- The Congress Dances (1931) as The Countess
- Madame Bluebeard (1931) as Frau Erika Dankwarth
- The Woman from Monte Carlo (1932) as Lottie Corlaix
- The Dancer of Sanssouci (1932) as Barberina Campanini
- Thea Roland (1932) as Thea Roland
- Johannisnacht (1933) as Lisa Lers, Schauspielerin
- The Fugitive from Chicago (1934) as Eveline
- A Woman Who Knows What She Wants (1934) as Mona Cavallini, Revuestar
- I Marry My Wife (1934) as Lisa Behmer
- The Bird Seller (1935) as Der Kurfürstin
- Lady Windermere's Fan (1935) as Mrs. Erlynne
- The Higher Command (1935) as Madame Martin
- Augustus the Strong (1936) as Gräfin Aurore Königsmark
- Final Accord (1936) as Charlotte Garvenberg, seine Frau
- The Girl Irene (1936) as Jennifer Lawrence
- Fridericus (1937) as Marquise de Pompadour
- The Kreutzer Sonata (1937) as Jelaina Posdnyschew
- Strife Over the Boy Jo (1937) as Leonine Brackwieser - seine Frau
- Beate's Mystery (1938) as Beate Kaiserling
- Triad (1938) as Cornelia Contarini
- Maja zwischen zwei Ehen (1938) as Maja
- The Stars Shine (1938) as Herself
- Detours to Happiness (1939) as Hanna Bracht
- Friedrich Schiller (1940) as Franziska von Hohenheim
- Bismarck (1940) as Queen Eugénie
- The Little Residence (1942) as Herzogin von Lauffenburg
- Vienna 1910 (1943) as Maria Anschütz
- Music in Salzburg (1944) as Ursula Sanden
- Gaspary's Sons (1948) as Margot von Korff
- Don't Play with Love (1949) as Florentine Alvensleben
- A Day Will Come (1950) as Mme. Mombour
- Chased by the Devil (1950) as Frau Dakar
- The Secret of the Mountain Lake (1952) as Lamberta
- Red Roses, Red Lips, Red Wine (1953) as Gräfin Waldenberg
- His Royal Highness (1953) as Gräfin Löwenjoul
- Hubertus Castle (1954) as Baronin Kleesberg
- Ich weiß, wofür ich lebe (1955) as Alice Lechaudier
- The Fisherman from Heiligensee (1955) as Baronin Hermine von Velden
- Rosen im Herbst (1955) as Mrs. von Briest
- The Barrings (1955) as Thilde von Barring
- Crown Prince Rudolph's Last Love (1956) as Kaiserin Elisabeth
- Meine 16 Söhne (1956) as Frau Senator Giselius
- Confessions of Felix Krull (1957)
- Beneath the Palms on the Blue Sea (1957) as Contessa Celestina Morini
- The Buddenbrooks (1959, part 1, 2) as Elisabeth Buddenbrook
- The Strange Countess (1961) as Gräfin / Lady Leonora Moron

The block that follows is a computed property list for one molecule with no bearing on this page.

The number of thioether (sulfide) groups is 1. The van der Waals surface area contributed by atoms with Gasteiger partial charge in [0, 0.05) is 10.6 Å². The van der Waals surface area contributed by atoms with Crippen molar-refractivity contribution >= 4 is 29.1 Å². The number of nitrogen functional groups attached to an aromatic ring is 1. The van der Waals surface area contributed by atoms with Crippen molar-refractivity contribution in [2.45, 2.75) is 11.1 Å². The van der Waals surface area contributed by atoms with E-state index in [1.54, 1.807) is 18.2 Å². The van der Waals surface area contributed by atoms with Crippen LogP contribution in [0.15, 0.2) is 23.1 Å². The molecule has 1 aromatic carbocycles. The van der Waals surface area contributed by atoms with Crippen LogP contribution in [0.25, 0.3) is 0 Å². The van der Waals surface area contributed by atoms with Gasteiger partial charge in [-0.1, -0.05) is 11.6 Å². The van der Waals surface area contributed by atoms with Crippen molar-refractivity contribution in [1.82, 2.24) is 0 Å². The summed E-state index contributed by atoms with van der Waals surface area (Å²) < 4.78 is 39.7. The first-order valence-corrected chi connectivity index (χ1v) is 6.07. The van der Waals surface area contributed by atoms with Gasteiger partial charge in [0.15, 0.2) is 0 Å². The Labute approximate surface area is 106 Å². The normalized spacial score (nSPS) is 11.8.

- Hotel Royal (1969, TV film) as Die Maharani
- The Pedestrian (1973) as Frau Eschenlohr
- Karl May (1974) as Bertha von Suttner
- Tatort (1975, Episode: "Wodka Bitter-Lemon") as Mutter Koenen
- End of the Game (1975) as Gastmann's Mother
- The Standard (1977) as Erzherzogin
- Tales from the Vienna Woods (1979) as Helene (final film role)
- "Murnau Stiftung". Archived from the original on 17 November 2015. Retrieved 26 May 2022.
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- Wistrich, Robert S. (1982). Who's Who in Nazi Germany. New York: Macmillan. p. 34. ISBN 978-0-02-630600-3.
- Wilson, Scott (19 August 2016). Resting Places: The Burial Sites of More Than 14,000 Famous Persons, 3d ed. ISBN 9781476625997.
- Schwarzmaier, Hansmartin (2020). "Daghofer, Martha Marie Antonia Siegelinde". Leo-BW (in German). Retrieved 3 December 2020.
- Romani, Cinzia (1992). Tainted Goddesses: Female Film Stars of the Third Reich. Translated by Connolly, Robert. New York: Sarpedon. p. 49. ISBN 978-0-9627613-1-7.
- [dead link]
- "AllMovie | Movies and Films Database | Movie Search, Ratings, Photos, Recommendations, and Reviews". AllMovie.com. Archived from the original on 9 May 2006. Retrieved 26 May 2022.
- "Filmportal.de". Archived from the original on 23 March 2010. Retrieved 19 May 2008.
- "Lil Dagover - About This Person - Movies & TV - NYTimes.com". 20 May 2011. Archived from the original on 20 May 2011. Retrieved 26 May 2022.
- "Lil Dagover - Actors and Actresses - Films as Actress:, Publications". Filmreference.com. Retrieved 26 May 2022.
- Lil Dagover profile, dhm.de; accessed 21 October 2021. (in German)
- Knopp, Guido (2003). Hitler's Women. Translated by McGeoch, Angus. New York: Routledge. p. 242. ISBN 978-0-415-94730-5.
- "Error - New York Times". 20 May 2011. Archived from the original on 20 May 2011. Retrieved 26 May 2022.
- Wilson, Scott (2016). Resting Places: The Burial Sites of More Than 14,000 Famous Persons (3rd ed.). Jefferson, NC: McFarland. ISBN 978-1-4766-2599-7.